Tours Travel

Tony Curtis and Anthony Perkins Backgrounds

In the late seventies, I was a film critic. He reviewed movies primarily for magazines, which meant he saw all new releases at least three months before their release date. In hindsight, it was a wonderful job, but at the time, I quickly grew tired of having to go to screenings every night to see the new movies, most of which were rubbish! But, one of the perks of being a film critic in those days was having the chance to interview people whose work I admired. I interviewed just about everyone I wanted in the movie industry (Cary Grant, Robert Altman, and young Mickey Rourke included) except George Lucas. I was invited to the first Star Wars press trip and questioned everyone on site, but unfortunately Lucas wasn’t there. One person who was definitely not “there” was Carrie Fisher, who played Princess Leia. She was ‘out for lunch’, but her press office lied that she was jet lagged!

In the late 1970s, most of the national critics were middle-aged. In John Kobal’s book, ‘Top 100 Movies,’ most of them, unsurprisingly, said their favorite movie was ‘Citizen Kane.’ My top ten movie in the book was ‘Night of the Living Dead,’ because it was the only horror movie that made me pass out screaming in the hallways. I wrote about it in “Frantic,” my novel about the early 1970s. “There was a lot of initial laughter when Night Of The Living Dead came on, and Alice, proving she wasn’t provincial, snickered along with her fellow idiots. But soon the condescending laughter from the audience faded into terrified silence and during the unpredictable ‘jump’ of the horror classic, Alice freaked out, screamed her heart out and passed out in the halls.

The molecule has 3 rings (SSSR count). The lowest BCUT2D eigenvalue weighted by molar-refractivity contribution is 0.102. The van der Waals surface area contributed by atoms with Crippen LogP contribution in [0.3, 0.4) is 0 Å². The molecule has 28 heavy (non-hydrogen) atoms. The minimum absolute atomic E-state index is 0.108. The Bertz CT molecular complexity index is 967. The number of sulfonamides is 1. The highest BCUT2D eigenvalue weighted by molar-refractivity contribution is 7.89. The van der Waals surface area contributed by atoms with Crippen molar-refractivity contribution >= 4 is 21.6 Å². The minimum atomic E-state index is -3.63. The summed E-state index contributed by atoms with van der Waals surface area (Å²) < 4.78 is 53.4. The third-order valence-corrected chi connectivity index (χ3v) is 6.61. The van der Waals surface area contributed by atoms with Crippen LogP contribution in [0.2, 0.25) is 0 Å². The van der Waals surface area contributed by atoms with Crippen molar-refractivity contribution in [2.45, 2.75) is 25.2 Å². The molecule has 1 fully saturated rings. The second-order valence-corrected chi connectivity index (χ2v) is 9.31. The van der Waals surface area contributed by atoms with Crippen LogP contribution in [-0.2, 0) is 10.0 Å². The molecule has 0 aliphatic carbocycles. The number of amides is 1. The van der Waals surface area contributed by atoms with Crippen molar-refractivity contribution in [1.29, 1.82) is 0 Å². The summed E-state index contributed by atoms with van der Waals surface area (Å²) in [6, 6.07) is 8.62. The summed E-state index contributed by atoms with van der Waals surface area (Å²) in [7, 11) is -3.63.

I was in a gang of young critics who were crazy about horror movies. I once interviewed Antony Perkins over lunch at Pinewood Studios. It was the best restaurant in town, since all the movie stars in costume had to queue up to be served. Perkins had no interest in talking about Norman Bates, his Psycho character. All he wanted to talk about was the danger of sugar and how he had managed to cut it out of his diet entirely. Several years later, when he was promoting Psycho III, which he had directed and starred in, I went to his press conference at a West End hotel. He remembered my voice, but was furious with my colleague who asked him to describe the special effect of one of the murders in ‘Psycho III’. I can’t remember the exact words from him right now—something like, ‘people like you are responsible for ruining the movie industry.’ The Sunday Times reviewer at the time was so impressed with our pertinent questions that he begged us to attend his on-stage interview with Antony Perkins at the National Film Theatre, so that we could then ask the actor scandalous questions.

I wasn’t just able to interview people on movie sets or in their hotel suites. I also went to their houses. In the 1970s, Tony Curtis had rented a house in Knightsbridge with his then-wife Leslie, who had a plunging neckline and kept herself busy arranging flowers.

‘What was it like working with Marilyn Monroe?’ It was my first dumb question. My interview technique in those days was to ask my victims innocuous questions at first, lulling them into a false sense of security before hitting them with the heavy ones.

“Kissing Marilyn Monroe was like kissing Hitler,” Curtis quoted his famous quote about his “Some Like It Hot” co-star. After he stopped ranting about Monroe, he enthusiastically showed me all her paintings and drawings of hers and oozed charm. Richard Young, the paparazzi, who was my photographer at the time, came in the middle of our interview and set up a bunch of gear. Before long, Tony’s house looked like a photo studio. ‘Is this really necessary for a snapshot?’ Curtis asked good-naturedly. Little did he know that Richard later sold the photo for a small fortune to international newspapers. Tony and I hit it off so well that he invited me over to his house that same night for a party. (He did not invite Richard).

Tony Curtis’s party was so nice I don’t remember anything about it. Victor Lownes, Hugh Hefner’s second-in-command, offered to drop me off at the Playboy club afterwards. When we got out of his chauffeured car, the usual hordes of hardcore prostitutes were waiting outside the club, ready to pounce on the Japanese as they emerged from the gaming tables inside. ‘Arrest this girl, she’s a prostitute!’ Victor ‘joked’ with the police. A perfect ending to a lovely evening!

copyright, 2006

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